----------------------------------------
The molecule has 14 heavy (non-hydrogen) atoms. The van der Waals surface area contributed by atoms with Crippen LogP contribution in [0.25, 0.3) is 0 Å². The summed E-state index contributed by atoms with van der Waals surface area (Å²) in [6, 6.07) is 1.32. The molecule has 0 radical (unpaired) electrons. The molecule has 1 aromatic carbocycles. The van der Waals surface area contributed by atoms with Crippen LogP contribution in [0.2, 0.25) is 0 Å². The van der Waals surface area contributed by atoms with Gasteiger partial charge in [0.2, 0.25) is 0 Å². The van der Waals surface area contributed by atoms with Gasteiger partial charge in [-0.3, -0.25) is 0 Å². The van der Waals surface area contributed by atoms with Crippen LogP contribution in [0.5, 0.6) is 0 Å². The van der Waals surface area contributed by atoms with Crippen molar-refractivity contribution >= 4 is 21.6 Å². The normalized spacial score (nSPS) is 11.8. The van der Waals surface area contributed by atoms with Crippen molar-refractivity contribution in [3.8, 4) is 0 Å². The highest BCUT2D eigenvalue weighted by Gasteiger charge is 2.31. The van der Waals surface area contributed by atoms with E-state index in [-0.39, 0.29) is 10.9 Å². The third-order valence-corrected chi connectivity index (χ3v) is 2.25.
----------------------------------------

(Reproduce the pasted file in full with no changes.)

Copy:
The molecule has 14 heavy (non-hydrogen) atoms. The van der Waals surface area contributed by atoms with Crippen LogP contribution in [0.25, 0.3) is 0 Å². The summed E-state index contributed by atoms with van der Waals surface area (Å²) in [6, 6.07) is 1.32. The molecule has 0 radical (unpaired) electrons. The molecule has 1 aromatic carbocycles. The van der Waals surface area contributed by atoms with Crippen LogP contribution in [0.2, 0.25) is 0 Å². The van der Waals surface area contributed by atoms with Gasteiger partial charge in [0.2, 0.25) is 0 Å². The van der Waals surface area contributed by atoms with Gasteiger partial charge in [-0.3, -0.25) is 0 Å². The van der Waals surface area contributed by atoms with Crippen LogP contribution in [0.5, 0.6) is 0 Å². The van der Waals surface area contributed by atoms with Crippen molar-refractivity contribution >= 4 is 21.6 Å². The normalized spacial score (nSPS) is 11.8. The van der Waals surface area contributed by atoms with Crippen molar-refractivity contribution in [3.8, 4) is 0 Å². The highest BCUT2D eigenvalue weighted by Gasteiger charge is 2.31. The van der Waals surface area contributed by atoms with E-state index in [-0.39, 0.29) is 10.9 Å². The third-order valence-corrected chi connectivity index (χ3v) is 2.25.